The table shows electrical quantities which are used in electronics.

The relationship between quantities can be written using words or symbols (letters), but symbols are normally used because they are much shorter; for example V is used for voltage, I for current and R for resistance.

For example, this is a word equation:

voltage = current × resistance |

And the same equation using symbols:

V = I × R |

To prevent confusion we normally use the same symbol (letter) for each quantity and these symbols are shown in the second column of the table.

Follow the links in the table for further information about a quantity.

Quantity |
UsualSymbol |
Unit |
UnitSymbol |

Voltage | V | volt | V |

Current | I | amp* | A |

Charge | Q | coulomb | C |

Resistance | R | ohm | |

Capacitance | C | farad | F |

Inductance | L | henry | H |

Reactance | X | ohm | |

Impedance | Z | ohm | |

Power | P | watt | W |

Energy | E | joule | J |

Time | t | second | s |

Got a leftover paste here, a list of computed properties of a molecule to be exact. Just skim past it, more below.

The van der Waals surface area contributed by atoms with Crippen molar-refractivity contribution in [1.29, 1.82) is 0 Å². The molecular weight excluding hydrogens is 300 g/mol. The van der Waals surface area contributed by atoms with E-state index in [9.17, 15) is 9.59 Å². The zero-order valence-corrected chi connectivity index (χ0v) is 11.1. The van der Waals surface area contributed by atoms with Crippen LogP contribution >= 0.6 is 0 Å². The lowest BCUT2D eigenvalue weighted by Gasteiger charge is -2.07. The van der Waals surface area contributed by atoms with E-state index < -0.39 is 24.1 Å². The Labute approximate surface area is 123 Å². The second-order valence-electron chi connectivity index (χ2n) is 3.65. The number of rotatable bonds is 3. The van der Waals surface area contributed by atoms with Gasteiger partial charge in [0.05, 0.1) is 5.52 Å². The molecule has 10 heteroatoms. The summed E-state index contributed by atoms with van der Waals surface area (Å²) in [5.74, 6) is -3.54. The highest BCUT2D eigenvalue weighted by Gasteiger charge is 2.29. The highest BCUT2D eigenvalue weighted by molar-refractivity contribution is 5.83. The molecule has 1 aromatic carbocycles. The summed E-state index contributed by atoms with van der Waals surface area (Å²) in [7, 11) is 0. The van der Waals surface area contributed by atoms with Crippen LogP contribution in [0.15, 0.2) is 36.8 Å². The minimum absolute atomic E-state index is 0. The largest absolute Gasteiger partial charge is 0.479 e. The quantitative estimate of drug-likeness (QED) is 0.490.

Frequency | f | hertz | Hz |

* strictly the unit is ampere, but this is
almost always shortened to amp. |

The table above shows the unit (and unit symbol) which is used to measure each quantity. For example: charge is measured in coulombs and the symbol for a coulomb is C.

Some of the units have a convenient size for electronics, but most are either too large or too small to be used directly so they are used with prefixes.

The prefixes shown make the unit larger or smaller by the value shown.

Some examples:

- 25mA = 25 × 10
^{-3}A = 25 × 0.001A = 0.025A - 47µF = 47 × 10
^{-6}F = 47 × 0.000001F = 0.000047F - 270k
= 270 × 10
^{3}= 270 × 1000 = 270000

Prefix | Value |
||

milli | m | 10^{-3} |
= 0.001 |

micro | µ | 10^{-6} |
= 0.000 001 |

nano | n | 10^{-9} |
= 0.000 000 001 |

pico | p | 10^{-12} |
= 0.000 000 000 001 |

kilo | k | 10^{3} |
= 1000 |

mega | M | 10^{6} |
= 1000 000 |

giga | G | 10^{9} |
= 1000 000 000 |

tera | T | 10^{12} |
= 1000 000 000 000 |

It might seem a good idea to make the farad (F) much smaller to avoid having to use µF, nF and pF, but if we did this most of the equations in electronics would have to have factors of 1000000 or more included as well as the quantities. Overall it is much better to have the units with their present sizes which are defined logically from the equations.

In fact if you use an equation frequently you can use special sets of prefixed units which are more convenient.

For example: Ohm's Law, **V = I × R**

The standard units are volt (V), amp (A) and ohm (), but you could use volt (V), milliamp (mA) and kilo-ohm (k) if you prefer.

Take care though, you must never mix sets of units: using V, A and k in Ohm's Law would give you wrong values.